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Carriages

Charles Baudelaire, 1863

And so they run on, those endless galleries of high and low life, branching off at intervals into innumerable tributaries and backwaters. For the few minutes that remain, let us leave them for a world which, if not exactly pure, is at any rate more refined; a world where we shall breathe perfumes not perhaps more healthful, but at least more delicate. I have already remarked that the brush of Monsieur G., like that of Eugene Lami, is marvelously skilled at portraying the rites of dandyism and the elegance of foppery. The physical attitudes of the rich are familiar to him; with a heft-stroke of the pen and a sureness of touch which never deserts him, he is able to give us that assurance of glance, gesture and pose which is a result of a life of monotony in good fortune. In the particular series of drawings of which I am thinking we are shown a thousand aspects and episodes of the outdoor life—racing, hunting, drives in the woods, proud 'ladies' and frail 'misses' expertly controlling their exquisitely graceful steeds, themselves no less dazzling and dainty thin their mistress, For Monsieur G. is not only a connoisseur of horses in general, but has also a happy gift for expressing the personal beauty of the individual horse. At one moment it is wayside halts, bivouacs, as it were, of innumerable carriages, from which slim young men and women garbed in the eccentric costumes authorized by the season, hoisted up on cushions, on seats, or on the roof, are assisting at some ceremony of the turf which is going on in the distance; at another, a rider is seen galloping gracefully alongside an open barouche, and even his horse seems, by his prancing curtseys, to be paying his respects in his own way. The carriage drives off at a brisk trot along a pathway zebra'd with light and shade, carrying its freight of beauties couched as though in a gondola, lying back idly, only half listening to the gallantries which are being whispered in their ears, and lazily giving themselves up to the gentle breeze of the drive.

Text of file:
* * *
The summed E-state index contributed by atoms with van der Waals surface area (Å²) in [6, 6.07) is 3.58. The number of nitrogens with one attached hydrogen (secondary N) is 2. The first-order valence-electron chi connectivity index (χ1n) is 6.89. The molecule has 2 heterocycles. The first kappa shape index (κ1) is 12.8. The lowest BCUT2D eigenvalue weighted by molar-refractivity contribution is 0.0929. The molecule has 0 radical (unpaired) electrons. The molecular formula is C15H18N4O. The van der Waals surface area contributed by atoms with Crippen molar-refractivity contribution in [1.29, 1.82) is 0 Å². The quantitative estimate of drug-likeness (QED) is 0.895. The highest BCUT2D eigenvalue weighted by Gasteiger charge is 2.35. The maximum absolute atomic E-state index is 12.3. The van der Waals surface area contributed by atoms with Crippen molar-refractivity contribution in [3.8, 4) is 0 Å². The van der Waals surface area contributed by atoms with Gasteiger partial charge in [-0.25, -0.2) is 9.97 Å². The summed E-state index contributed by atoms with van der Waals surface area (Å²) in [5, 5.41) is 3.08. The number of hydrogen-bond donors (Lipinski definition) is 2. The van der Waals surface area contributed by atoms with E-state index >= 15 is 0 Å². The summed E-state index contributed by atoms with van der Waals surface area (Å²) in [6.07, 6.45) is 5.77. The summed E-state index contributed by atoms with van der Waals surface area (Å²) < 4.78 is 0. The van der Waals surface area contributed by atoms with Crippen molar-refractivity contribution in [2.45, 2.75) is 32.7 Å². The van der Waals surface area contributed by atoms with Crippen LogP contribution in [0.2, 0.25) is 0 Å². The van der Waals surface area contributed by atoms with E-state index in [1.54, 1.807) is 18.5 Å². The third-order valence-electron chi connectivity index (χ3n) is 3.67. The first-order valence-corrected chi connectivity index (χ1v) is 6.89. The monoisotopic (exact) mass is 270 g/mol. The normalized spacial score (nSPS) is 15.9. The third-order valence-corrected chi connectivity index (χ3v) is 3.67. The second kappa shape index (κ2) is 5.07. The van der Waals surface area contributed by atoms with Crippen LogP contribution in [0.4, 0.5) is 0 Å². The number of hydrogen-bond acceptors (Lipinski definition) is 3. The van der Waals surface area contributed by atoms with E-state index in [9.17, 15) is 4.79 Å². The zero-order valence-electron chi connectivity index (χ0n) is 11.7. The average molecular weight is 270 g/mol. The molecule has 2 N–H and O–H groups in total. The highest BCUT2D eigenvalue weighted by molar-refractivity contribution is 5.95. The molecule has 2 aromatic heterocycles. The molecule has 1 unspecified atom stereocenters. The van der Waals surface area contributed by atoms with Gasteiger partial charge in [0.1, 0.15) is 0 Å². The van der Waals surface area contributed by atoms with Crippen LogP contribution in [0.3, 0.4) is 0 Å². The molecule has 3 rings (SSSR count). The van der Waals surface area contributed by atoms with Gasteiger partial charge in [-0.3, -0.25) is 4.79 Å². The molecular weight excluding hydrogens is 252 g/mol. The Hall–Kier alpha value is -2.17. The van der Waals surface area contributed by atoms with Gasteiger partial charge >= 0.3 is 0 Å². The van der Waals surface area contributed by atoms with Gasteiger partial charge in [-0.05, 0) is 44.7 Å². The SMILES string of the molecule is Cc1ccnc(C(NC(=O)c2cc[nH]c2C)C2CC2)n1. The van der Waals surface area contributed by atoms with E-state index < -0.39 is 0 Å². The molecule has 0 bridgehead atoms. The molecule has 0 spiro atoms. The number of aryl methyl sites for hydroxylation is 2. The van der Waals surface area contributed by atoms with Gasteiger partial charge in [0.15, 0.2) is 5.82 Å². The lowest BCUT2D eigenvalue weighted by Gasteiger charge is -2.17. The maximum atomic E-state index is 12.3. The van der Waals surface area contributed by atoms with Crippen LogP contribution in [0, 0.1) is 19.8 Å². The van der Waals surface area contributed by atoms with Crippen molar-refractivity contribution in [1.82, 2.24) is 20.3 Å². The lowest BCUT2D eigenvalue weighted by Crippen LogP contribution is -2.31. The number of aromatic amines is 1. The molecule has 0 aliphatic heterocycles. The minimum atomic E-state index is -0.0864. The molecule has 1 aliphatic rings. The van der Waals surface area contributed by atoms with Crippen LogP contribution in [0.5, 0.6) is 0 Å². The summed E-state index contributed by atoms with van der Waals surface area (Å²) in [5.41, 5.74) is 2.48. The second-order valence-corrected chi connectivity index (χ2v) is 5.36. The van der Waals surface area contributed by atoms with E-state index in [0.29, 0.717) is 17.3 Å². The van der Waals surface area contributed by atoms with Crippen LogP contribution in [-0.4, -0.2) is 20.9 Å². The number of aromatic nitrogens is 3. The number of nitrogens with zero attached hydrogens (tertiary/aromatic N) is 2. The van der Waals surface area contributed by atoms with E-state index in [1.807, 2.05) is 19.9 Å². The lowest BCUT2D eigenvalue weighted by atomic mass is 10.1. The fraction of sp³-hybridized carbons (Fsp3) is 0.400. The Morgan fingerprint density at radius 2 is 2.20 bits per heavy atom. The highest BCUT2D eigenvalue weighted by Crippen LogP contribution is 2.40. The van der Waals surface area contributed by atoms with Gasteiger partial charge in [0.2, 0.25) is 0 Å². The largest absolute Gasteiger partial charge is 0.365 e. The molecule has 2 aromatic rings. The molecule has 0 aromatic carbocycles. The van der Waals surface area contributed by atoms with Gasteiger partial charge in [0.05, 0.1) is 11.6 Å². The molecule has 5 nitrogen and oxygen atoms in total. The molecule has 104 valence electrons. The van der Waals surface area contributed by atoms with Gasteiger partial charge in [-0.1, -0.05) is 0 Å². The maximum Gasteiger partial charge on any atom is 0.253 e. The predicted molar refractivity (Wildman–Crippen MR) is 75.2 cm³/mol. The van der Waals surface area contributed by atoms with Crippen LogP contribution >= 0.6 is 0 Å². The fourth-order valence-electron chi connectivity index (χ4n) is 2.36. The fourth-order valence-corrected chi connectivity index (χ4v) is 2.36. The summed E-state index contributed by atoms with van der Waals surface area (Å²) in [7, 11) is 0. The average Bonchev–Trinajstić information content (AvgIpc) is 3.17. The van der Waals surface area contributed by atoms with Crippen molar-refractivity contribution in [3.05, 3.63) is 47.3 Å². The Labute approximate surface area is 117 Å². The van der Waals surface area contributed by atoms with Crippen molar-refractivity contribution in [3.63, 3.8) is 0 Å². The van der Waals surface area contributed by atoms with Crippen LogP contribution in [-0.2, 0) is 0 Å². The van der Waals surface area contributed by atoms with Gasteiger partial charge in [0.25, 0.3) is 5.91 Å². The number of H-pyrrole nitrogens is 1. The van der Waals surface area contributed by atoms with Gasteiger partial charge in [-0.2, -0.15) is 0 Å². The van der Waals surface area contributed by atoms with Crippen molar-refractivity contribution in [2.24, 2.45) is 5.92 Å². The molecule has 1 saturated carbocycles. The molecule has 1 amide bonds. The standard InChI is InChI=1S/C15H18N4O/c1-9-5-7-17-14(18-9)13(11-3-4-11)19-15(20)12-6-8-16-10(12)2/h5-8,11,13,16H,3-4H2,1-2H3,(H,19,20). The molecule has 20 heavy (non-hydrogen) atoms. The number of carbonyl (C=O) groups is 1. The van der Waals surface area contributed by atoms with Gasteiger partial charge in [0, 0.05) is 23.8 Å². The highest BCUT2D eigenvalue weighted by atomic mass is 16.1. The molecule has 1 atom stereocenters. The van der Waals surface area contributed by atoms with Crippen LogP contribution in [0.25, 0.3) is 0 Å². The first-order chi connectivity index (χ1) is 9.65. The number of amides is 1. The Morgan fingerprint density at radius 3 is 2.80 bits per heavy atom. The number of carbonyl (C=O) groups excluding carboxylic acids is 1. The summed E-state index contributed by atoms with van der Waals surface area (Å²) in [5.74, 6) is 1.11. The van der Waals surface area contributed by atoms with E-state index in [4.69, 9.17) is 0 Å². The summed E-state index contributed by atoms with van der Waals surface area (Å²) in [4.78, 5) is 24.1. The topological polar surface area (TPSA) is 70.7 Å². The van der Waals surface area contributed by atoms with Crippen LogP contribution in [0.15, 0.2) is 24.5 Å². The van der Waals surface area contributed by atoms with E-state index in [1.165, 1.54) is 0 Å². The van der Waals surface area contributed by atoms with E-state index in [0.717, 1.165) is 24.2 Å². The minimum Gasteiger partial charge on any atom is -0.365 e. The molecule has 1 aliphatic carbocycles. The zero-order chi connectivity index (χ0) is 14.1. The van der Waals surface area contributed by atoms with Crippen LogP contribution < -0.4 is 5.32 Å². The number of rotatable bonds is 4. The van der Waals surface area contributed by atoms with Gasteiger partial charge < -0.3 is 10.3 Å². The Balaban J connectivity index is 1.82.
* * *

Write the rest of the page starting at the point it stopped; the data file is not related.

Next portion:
Fur or muslin lap around their chins, billowing in waves over the carriage-doors. Their servants are stiff and erect, motionless and all alike. It is always the same monotonous and self-effacing image of servility, punctual and disciplined; its distinctive quality is to have none. The woods in the background are green or russet, dusty or gloomy, depending upon the time of day and the season. Their glades are tilled with autumnal mists, blue shadows, golden shafts of light, effulgences of pink, or sudden flashes which cut across the darkness like rapier-thrusts.

If Monsieur G.'s powers as a landscape-painter had not already been revealed to us in his countless watercolors dealing with the Eastern War, these would most certainly be enough to do so. Here however we are no longer concerned with the butchered countryside of the Crimea or the operatic is of the Bosphorus; instead We are back in those intimate, familiar landscapes which fringe the skins of a great city, where the light creates effects which no truly Romantic artist could disregard.

Another merit which deserves to be noticed at this point is our artist's remarkable understanding of harness and coachwork. He draws and paints each and every kind of carriage with the same care and ease as an expert marine-painter all sorts of ships. His coachwork is always consummately accurate; each detail is in its place, and no fault can be found with it. In whatever attitude it may be caught, at whatever speed it may be running, a carriage, like a ship, derives from its movement a mysterious and complex grace which is very difficult to note down in shorthand. The pleasure which it affords the artist's eye would seem to spring from the series of geometrical shapes which this object, already so intricate, whether it be ship or carriage, cuts swiftly and successively in space.

I am convinced that in a few years' time Monsieur G.'s drawings will have taken their place as precious archives of civilized life. His works will be sought after by collectors as much as those of the Debucourts, the Moreaus,' the Saint-Aubins, the Carle Vernets, the Deverias, the Gavarnis, and all than other delightful artists who, though depicting nothing but the familiar and the charming, arc in their own way no less of serious historians. A few of them have even sacrificed too much to charm, and have sometimes introduced into their compositions a classic style alien to the subject; some have deliberately rounded their angles, smoothed the rough edges of life and toned down its dashing highlights. Less skillful than they, Monsieur G. retains a remarkable excellence which is all his own; he has deliberately fulfilled a function which other artists have scorned and which it needed above all a man of the world to fulfill. He has everywhere sought after the fugitive, fleeting beauty of present-day life, the distinguishing character of that quality which, Ito* the reader's kind permission, we have called 'modernity'. Often weird, violent and excessive, he has contrived to concentrate in his drawings the acrid or heady bouquet of the wine of life.

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Impressionism

Light and movement as the crux of human perception

1860-1900

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